Psycho Path presents Fear Ground: North East England’s pre-Halloween scream park

Spread the love

Psycho Path presents Fear Ground is being held at Lintz Hall Farm, near Burnopfield, on selected nights from 11 to 31 October. The pre-Halloween scream park — the biggest in the region — features onstage entertainment, mazes with shocks, performances by spooky characters plus the presence of food and drink vendors.

Disclosure: Stuart Forster was invited to Psycho Path presents Fearground in order to write this article, which has not been reviewed or approved.

A red-eyed beast adorns the bar in the centre of the Anarchy Arcade.

Psycho Path presents Fear Ground

After checking in I was allocated a wristband and shown into the Anarchy Arcade, within a converted barn.

Local food and drink vendors were serving produce from trucks and stalls ranged around the arcade. The food being served included pizzas, Mediterranean dishes and sausages from the Geordie Banger Company.

Hatch 76 was selling duck wraps and loaded fries. Across the other side of the cavernous space Parm-O-Rama was preparing parmos.

Several vendors displayed signs that they took tokens rather than cash or card payments.

In addition to locally brewed beers, a selection of Halloween-themed cocktails were on sale. I spotted a menu listing the likes of Zombie’s Kiss, Satan’s Whiskers and non-alcoholic Flatline Fizz.

The Parm-O-Rama food truck. Photo supplied courtesy of Psycho Path presents Fear Ground.

Entertainment within Anarchy Arcade

I headed to one of the sofas in front of the Anarchy Arcade stage to watch a magician accompanied by an assistant in burlesque costume. Rock music and a trapeze artist followed.

A woman with her hair in bunches, dressed like Harley Quinn from Suicide Squad, whacked a baseball bat off a table behind me. Along with a mad professor in a lab coat being dragged by one of his living experiments, she’s one of the quirky characters who provide entertainment in the Anarchy Arcade.

Fairground rides and attractions also feature but I decided to meander through a maze where clown-like characters popped out to spook us while we wandered.

A clown. Photo supplied courtesy of Psycho Path presents Fear Ground.

Psycho Path and Psycho City  

We queued in the Anarchy Arcade to head outside to experience the other attractions that form key elements of Psycho Path by Fear Ground. We bumped across the farm in the unlit rear of a van, shown aboard by men in black ski masks.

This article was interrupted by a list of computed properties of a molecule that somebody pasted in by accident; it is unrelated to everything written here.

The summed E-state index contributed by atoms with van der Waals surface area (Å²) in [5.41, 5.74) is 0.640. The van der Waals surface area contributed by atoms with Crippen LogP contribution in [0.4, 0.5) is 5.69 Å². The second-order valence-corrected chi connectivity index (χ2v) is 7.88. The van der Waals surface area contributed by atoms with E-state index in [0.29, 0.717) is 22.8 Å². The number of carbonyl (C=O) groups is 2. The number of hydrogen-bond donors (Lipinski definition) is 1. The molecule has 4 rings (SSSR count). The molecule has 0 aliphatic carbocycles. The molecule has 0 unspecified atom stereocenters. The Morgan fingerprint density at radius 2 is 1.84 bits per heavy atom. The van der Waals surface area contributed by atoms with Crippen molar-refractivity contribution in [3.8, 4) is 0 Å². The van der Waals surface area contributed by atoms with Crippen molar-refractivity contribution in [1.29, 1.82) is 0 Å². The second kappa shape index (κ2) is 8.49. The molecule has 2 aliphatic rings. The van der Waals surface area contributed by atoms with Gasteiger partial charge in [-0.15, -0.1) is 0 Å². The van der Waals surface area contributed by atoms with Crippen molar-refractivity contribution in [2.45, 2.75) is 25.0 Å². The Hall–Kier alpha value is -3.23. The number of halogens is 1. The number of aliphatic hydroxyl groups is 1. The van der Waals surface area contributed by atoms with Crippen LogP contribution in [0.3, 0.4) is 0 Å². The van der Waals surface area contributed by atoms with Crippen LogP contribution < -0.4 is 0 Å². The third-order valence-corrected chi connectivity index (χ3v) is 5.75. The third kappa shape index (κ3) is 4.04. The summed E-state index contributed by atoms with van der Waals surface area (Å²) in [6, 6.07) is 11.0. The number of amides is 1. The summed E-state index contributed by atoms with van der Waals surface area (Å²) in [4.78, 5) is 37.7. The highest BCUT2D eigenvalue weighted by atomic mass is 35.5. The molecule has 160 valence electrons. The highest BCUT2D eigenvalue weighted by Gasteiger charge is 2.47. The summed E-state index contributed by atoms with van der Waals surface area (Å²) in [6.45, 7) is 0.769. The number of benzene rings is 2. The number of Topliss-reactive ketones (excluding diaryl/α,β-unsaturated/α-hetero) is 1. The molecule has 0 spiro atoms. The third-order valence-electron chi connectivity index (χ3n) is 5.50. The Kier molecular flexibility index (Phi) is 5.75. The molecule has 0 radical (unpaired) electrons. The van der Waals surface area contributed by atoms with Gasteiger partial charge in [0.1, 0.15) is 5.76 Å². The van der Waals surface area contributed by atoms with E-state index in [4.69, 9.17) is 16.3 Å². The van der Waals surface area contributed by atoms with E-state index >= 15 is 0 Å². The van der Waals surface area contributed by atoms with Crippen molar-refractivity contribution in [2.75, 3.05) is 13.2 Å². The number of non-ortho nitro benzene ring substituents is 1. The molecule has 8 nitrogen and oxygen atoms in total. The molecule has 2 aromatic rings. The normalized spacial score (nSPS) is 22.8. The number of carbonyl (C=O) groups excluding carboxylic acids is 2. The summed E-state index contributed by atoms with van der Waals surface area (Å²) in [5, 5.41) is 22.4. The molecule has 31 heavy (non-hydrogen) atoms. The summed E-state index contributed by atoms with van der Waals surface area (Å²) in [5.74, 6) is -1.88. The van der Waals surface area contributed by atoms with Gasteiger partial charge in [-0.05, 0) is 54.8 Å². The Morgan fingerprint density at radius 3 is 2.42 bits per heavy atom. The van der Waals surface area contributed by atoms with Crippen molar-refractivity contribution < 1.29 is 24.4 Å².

Set among darkened woodland, the attractions struck me as suitably atmospheric and spooky. Actors brought the cleverly designed sets to life causing fellow members of the group to squeal and jump.  

Psycho City is set in a post-apocalyptic emergency. Oil drums bearing biohazard symbols, strobe lighting and warning messages created an eerie, deliberately uncomfortable vibe. Masked actors in emergency suits moved among blood-smeared emergency rooms and vandalised abandoned homes. It’s well executed.

I’d have liked to have photographed but the use of smartphones and cameras isn’t allowed, except within the Anarchy Arcade.

If you’re looking for a spooky pre-Halloween experience then you may well enjoy giving this a go. Be aware, it involves walking on uneven ground in darkness, so isn’t for everyone.

A peek inside Anarchy Arcade.

What to wear at Psycho Path presents Fear Ground

It makes sense to wear warm, casual clothing when you visit. Part of the attraction is set outdoors, so dress according to the weather with sturdy footwear.

In a couple of places you have to squeeze through obstacles, so it makes little sense to wear anything too smart.

If you have ideas about wearing a Halloween-related costume, don’t. Fancy dress is not permitted.

The Family Fright Fest

Psycho Path presents Fear Ground is aimed at adults. Children under the age of 13 are not allowed in. Those aged between 13 and 16 must be accompanied by an adult.

However, Family Fright Fests, designed to be suitable for children of all ages, are being held on select days. The entertainment is being adapted to make it suitable for youngsters aged from one to 12. It includes magic shows, pumpkin carving and stage shows.

Unlike Psycho Path presents Fear Ground, fancy dress is encouraged at the Family Fright Fest with prizes for the best costumes.

Family passes are priced at £29 (plus a 1.50 booking fee) for two adult and two child tickets.

Getting to Lintz Hall Farm

Lintz Hall Farm is the venue for Psycho Path presents Fear Ground. The farm located off the B6310 near Burnopfield in Country Durham, about nine miles southwest of Newcastle.

Onsite parking is available for £2 per vehicle, which can be paid in cash at the site or bought online (subject to an additional £0.70 booking fee). Some of the parking is on fields with relatively long grass.

A Fear Ground wristband

Further information

See the Psycho Path website for further information about the event plus information on how to purchase tickets, which are priced from £27.

The clown and Parm-O-Rama photographs were supplied courtesy of Psycho Path presents Fear Ground.

Enjoy this article? Take a look at this post listing reasons to visit Leeds.

Leave a Reply

Your email address will not be published. Required fields are marked *

*

This site uses Akismet to reduce spam. Learn how your comment data is processed.

error: Content is protected !!